FIXED RB217 Samsung water in bottom of refrigerator

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buzz999

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Nov 29, 2013
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Question re: drain strap vs. Whirlpool probe, & anyone care to clarify fix?

Very illuminating thread. Same issue in my house: water pooling and then icing under produce trays, which leads to water inside the trays themselves from condensation ("warm" trays living a quarter inch above the ice). Can't see evidence of a leak coming through the components inside the panel, but I'm sure it's the same issue.

Question:

You who have fixed it on your own, are you ordering the Whirlpool probe, or the drain strap, or both? Someone posted a link to the drain strap here, but I don't see any link to the Whirlpool probe.

There is a lot of great information here, but I don't see that one post with a definitive fix. Sorry if I missed it. Would appreciate it if someone could point me in the right direction.

Thank you all!
 

Urlik

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Jul 7, 2013
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Location
San Angelo, TX
Very illuminating thread. Same issue in my house: water pooling and then icing under produce trays, which leads to water inside the trays themselves from condensation ("warm" trays living a quarter inch above the ice). Can't see evidence of a leak coming through the components inside the panel, but I'm sure it's the same issue.

Question:

You who have fixed it on your own, are you ordering the Whirlpool probe, or the drain strap, or both? Someone posted a link to the drain strap here, but I don't see any link to the Whirlpool probe.

There is a lot of great information here, but I don't see that one post with a definitive fix. Sorry if I missed it. Would appreciate it if someone could point me in the right direction.

Thank you all!
They are two different names for the same item. Good luck with the repair.
 

ruoknow

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Dec 18, 2013
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Location
CA
Finished replacing with Whirlpool 819043 Heat Probe

Just wanted to contribute to make this tread more resourceful.
Replacing part is relatively straightforward. The ice plug is pretty long, i repeatably poured in some hot water (wiped dry after the water cools down) and agitated with something flexible and long enough. It took about 20min to a full thaw. I then removed the aluminum tape, blow dry, clean up at the bottom and cover with new aluminum tape. The images posted are so helpful, so I was kind of prepared for everything I was about to see.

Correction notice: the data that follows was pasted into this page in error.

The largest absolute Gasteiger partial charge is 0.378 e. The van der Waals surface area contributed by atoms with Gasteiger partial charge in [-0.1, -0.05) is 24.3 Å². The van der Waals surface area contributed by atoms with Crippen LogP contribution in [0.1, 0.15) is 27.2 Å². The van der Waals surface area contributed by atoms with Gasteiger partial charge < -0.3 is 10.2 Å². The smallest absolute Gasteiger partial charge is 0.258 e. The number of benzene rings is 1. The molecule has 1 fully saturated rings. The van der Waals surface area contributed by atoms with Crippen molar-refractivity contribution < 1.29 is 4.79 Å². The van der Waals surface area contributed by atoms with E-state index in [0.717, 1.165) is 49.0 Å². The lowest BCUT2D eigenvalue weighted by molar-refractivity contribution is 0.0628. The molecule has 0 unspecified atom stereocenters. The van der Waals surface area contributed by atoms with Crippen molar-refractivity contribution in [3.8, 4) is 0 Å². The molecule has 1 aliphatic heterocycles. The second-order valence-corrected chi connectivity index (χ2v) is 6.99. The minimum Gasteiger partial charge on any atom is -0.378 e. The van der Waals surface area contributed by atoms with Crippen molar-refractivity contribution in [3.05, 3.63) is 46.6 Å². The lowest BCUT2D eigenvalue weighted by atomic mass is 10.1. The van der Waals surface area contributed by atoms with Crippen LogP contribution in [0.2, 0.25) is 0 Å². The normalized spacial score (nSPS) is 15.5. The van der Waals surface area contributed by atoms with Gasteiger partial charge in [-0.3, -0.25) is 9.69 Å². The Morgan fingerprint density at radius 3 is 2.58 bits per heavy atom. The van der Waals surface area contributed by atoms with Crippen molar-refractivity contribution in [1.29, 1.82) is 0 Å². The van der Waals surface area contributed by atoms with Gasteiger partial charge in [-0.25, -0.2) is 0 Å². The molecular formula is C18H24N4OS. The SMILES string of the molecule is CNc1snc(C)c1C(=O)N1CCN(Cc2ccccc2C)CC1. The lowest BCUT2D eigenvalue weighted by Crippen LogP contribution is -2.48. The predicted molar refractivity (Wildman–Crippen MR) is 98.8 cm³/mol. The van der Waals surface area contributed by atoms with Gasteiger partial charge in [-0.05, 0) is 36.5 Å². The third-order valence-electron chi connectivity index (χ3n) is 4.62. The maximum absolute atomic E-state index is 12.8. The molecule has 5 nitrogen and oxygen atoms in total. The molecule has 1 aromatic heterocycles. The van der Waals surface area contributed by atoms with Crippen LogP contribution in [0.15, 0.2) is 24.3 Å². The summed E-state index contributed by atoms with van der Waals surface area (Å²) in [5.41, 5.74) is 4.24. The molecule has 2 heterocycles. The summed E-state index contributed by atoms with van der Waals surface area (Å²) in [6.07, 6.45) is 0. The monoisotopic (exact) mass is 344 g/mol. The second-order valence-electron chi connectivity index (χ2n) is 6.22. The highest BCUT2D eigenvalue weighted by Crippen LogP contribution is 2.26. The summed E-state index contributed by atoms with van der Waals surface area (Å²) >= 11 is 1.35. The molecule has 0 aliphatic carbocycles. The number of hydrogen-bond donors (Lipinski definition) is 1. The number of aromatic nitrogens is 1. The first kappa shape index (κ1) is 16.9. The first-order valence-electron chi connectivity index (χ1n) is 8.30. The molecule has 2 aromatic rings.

The caveat is after replacing with the whirlpool part and powering the system back up. There is an error with defrosting sensor part ("R1C" code by user manual = right leg blinking of the right 8). The error won't reset/clear by itself or by unplug/plug. I have online chatted with Samsung service rep and was given the instructions by unplug/plug, it didn't work to clear the code. I gave up but still kept the system running and wife called and setup a visit with appliance insurance company. The error goes away after the system reaches the default temperatures (-2F for F and 38F for R).
So, be prepared/don't panic if you have this error after service the part.
 

kfanciu

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Dec 30, 2013
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Denver, CO
I got the whirlpool probe part yesterday and installed it today. What I did was slide the original Samsung probe over a few inches since I didn't want to risk damaging anything drilling out a rivet. I then put the new probe down into the drain then brought it up behind the defrost element and hung it on it. Then I took needle nose pliers to clamp it to the element as best I could. It's not quite as tight as the Samsung one but the wider width sitting on the element makes me think it won't matter. I did not bother using a screw or rivet on the probe since it won't go anywhere hanging there.
After reading your advice and that of others in this thread, I ordered the Whirlpool part and installed it today. The installation was very simple with the instructions here. Looking forward to this fixing the pooling water in the bottom of our fridge! Thanks for your help!
 

slidxe

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Feb 1, 2014
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16
I just wanted to say thanks to mikek753 for that solution.... going one week so far without any water build up. The hard part about taking the back panel off was there was ice all over the styrofoam and the fridge so I kinda broke some of the styrofoam in the process.... If you could turn off the fridge for a night and let all the ice all melt that would probably be best then install the part. Ill try to report back a month later.

Fridge Model: RF197ACRS/XAC
 
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RedX